Clearwire sees profit sooner, but needs $900 million more in funding

Reuters

Wireless telecommunications network operator Clearwire Corp (Kirkland, Wash., U.S.A.) said it would post an operating profit a few quarters sooner than expected, but also said it needs as much as $900 million in new funding.

In after-hours trading, shares of Clearwire almost completely wiped out a 10% gain from the regular Nasdaq session after the company said it needs up to $300 million more to tide it over until it reports positive cash flow sometime next year, and that it needs another $600 million for a network upgrade.

Clearwire, which is majority owned by Sprint Nextel (Overland Park, Kan., U.S.A.), on Wednesday unveiled a plan to upgrade its network with Long Term Evolution (LTE) technology. Its hope is that Sprint and other companies would rent space on its LTE network to bolster their services.

John Stanton, interim chief executive at Clearwire, suggested that a plan to fund the project would not come this summer but he told analysts on a conference call that he was looking at everything from debt offers to investments from strategic partners.

The company said it expects to swing from a loss to a profit before interest, taxes, depreciation and amortization (EBITDA) in the first quarter of 2012. Wall Street expectations were for an EBITDA profit in the fourth quarter of next year.

"Their ability to turn EBITDA positive faster than expectations was materially important," said Roe Equity Research analyst Kevin Roe said.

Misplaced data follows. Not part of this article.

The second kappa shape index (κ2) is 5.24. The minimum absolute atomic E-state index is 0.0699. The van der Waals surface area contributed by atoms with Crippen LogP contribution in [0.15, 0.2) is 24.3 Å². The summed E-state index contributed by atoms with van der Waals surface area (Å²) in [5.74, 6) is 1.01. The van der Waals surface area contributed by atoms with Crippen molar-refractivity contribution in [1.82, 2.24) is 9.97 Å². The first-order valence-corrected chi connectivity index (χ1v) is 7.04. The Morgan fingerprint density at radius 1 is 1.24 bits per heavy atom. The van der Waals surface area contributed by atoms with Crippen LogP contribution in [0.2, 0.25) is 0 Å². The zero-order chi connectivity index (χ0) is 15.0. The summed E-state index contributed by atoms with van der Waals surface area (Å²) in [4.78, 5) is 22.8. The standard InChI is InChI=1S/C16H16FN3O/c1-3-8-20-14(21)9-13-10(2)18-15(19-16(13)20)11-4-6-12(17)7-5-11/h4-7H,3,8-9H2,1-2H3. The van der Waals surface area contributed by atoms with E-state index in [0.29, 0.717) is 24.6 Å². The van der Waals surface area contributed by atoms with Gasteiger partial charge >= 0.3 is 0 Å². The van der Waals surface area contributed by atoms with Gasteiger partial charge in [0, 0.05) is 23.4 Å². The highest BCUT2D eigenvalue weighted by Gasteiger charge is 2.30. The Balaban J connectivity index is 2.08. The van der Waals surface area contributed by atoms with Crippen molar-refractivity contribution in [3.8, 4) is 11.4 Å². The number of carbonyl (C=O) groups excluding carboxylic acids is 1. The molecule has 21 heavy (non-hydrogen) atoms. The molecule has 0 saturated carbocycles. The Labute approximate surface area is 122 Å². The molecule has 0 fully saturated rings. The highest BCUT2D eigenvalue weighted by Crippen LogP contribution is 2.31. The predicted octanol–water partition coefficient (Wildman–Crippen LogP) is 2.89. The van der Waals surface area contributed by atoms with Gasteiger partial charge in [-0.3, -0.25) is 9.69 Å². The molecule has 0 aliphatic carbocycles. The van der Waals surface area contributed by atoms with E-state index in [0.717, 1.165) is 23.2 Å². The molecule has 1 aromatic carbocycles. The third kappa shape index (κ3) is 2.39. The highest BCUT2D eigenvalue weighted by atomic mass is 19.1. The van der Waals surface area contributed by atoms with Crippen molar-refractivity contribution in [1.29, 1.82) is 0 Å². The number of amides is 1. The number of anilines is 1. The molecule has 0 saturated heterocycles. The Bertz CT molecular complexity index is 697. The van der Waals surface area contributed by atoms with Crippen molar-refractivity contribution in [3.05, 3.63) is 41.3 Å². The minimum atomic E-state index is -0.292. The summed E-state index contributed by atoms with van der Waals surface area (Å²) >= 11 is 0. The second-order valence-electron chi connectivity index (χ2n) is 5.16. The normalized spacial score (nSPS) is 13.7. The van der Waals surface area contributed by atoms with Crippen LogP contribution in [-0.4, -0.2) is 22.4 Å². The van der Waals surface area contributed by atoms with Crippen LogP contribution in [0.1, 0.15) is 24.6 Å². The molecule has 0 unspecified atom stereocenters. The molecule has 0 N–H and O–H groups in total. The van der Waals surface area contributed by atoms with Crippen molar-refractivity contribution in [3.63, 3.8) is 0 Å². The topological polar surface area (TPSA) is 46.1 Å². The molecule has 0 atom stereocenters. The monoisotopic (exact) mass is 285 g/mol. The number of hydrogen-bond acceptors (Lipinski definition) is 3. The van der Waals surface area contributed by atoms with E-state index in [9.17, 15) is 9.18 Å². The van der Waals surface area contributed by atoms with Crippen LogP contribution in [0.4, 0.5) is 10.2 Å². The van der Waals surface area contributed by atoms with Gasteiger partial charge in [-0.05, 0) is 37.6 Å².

This could give them more time "to negotiate the right strategic option" with potential network partners and potential investors, Roe said. "But the sooner they do it the better. Investors have been waiting a long time."

Investors have been concerned about the future of Clearwire's relationship with Sprint, its biggest wholesale client. Last week, Sprint unveiled a contract with Clearwire rival LightSquared. Clearwire shares fell 22% that day.

To soothe investor nerves Clearwire would want to be able to offer LTE services before LightSquared, which has technology problems as well as a funding gap of billions of dollars.

Stanton said on Wednesday that he was in talks with Sprint about expanding their partnership to include sharing network gear for any new markets as well as a potential new wholesale agreement for LTE, but he would not say when it might happen.

"It's all going to come together in due time," Stanton told Reuters, referring to funding plans and customer agreements.
Stanton said he believes companies, including Verizon Wireless and regional provider MetroPCS Communications, will want access to Clearwire airwaves in urban cities to cope with demand for capacity-hungry data services.

"It's fair to say we've talked to every carrier we think would have the need for it," he said. "They're very anxious to have a relationship with us."

The executive, who has been in the wireless industry since 1982, said Clearwire is close to deciding on a replacement CEO. He intends to stay on as chairman and head of its strategic committee when that happens.

Stanton said that Clearwire would need $150 million to $300 million to tide it over until it reports positive free cash flow in 2012.

Clearwire reported a $108.5 million loss EBITDA for the second quarter, compared with a first-quarter loss of $194.2 million. One analyst had expected a loss of $157 million.

"The focus has been to get to a profit as soon as possible. They made very good progress in improving their EBITDA loss," BTIG analyst Walter Piecyk said.

The company said it added 1.5 million net new wholesale customers in the quarter. Sprint said it sold 1.7 million phones that run over Clearwire's network.

Its net loss for the second quarter widened to $168.7 million, or $1.01 per diluted share, from a loss of $125.9 million, or 61 cents per share, a year earlier.

(Reporting by Sinead Carew; Editing by Richard Chang, Robert MacMillan and Carol Bishopric)

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